Some of you may know I’m in the midst of working with an illustrator for my upcoming children’s chapter book, Ockleberries to the Rescue. Each chapter will have a drawing of the animal or event that is within the narrative. I count myself lucky to know my artist from within my writing group. Not only is he the current President but a good friend. Joe McKnight’s pencil drawings are similar in style to Bernie Brown’s wonderful pictures. This is the reason I choose him, I want realistic drawings of the animals. As most of the internal pictures are completed, my thoughts have turned to the cover. I have a specific image in mind, which will reveal the woodland sprites home, however I am not including an image of the sprites, I want the children to imagine them.
When we work with an artist it is paramount to have good communication and be able to describe the ‘vision’ we have for the illustrations. With Joe, I can have face to face discussions as well as email communication and have supplied him with sketches/images to assist him. When I worked with Matty McClatchie on Rumble’s First Scare, we only had the option of email as he was in Australia and I was in Canada. His style is wonderfully stylized and suited Rumble’s world so well. We frequently underestimate the power of technology but this is proof it can work to our advantage. No matter where our artist may be situated we can work together to create our ideal images.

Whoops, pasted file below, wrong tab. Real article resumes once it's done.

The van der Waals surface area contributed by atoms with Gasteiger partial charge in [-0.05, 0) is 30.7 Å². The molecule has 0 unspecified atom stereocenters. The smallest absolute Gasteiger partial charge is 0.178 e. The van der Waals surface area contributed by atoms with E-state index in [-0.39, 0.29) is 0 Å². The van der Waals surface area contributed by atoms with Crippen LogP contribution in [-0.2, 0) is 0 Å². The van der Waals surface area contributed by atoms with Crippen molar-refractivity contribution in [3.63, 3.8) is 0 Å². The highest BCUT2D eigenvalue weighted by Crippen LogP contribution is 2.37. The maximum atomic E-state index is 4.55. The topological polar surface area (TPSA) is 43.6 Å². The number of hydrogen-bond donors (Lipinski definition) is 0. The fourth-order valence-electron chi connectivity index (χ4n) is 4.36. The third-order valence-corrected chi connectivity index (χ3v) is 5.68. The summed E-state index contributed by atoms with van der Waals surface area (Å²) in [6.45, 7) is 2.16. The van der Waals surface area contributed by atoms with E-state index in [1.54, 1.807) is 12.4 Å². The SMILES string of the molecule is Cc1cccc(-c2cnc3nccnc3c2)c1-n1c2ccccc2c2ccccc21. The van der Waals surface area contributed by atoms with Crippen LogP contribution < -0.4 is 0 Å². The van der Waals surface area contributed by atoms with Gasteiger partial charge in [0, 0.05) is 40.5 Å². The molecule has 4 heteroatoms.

With a cover we must take into account the initial response of our potential readers and ensure it has its own style. Ask yourself:
Does the cover reflect the story?
Is it eye catching?
Does it reflect the genre?
As you can see from these revised covers for the Harry Potter saga, covers can evolved.
It is interesting how much more ‘action’ there is in the new covers and the style is more dramatic. Understand you can change your cover at any time – feedback from readers is important in ensuring the book cover encourages more people to purchase it. You can have a re-launch, an anniversary re-issue or upload a new cover for an e-book. Just because your book is published doesn’t mean you should forget about it. Constant promotion and revision will keep it fresh and engage new readers.
A cover is an important part of any book and time should be spent in creating it. Here are some useful tips for cover design:
How did you decide on your book (s) cover?
Did you use your own photographs, commission or draw you own drawings or manipulate images some other way?
Why not share your cover?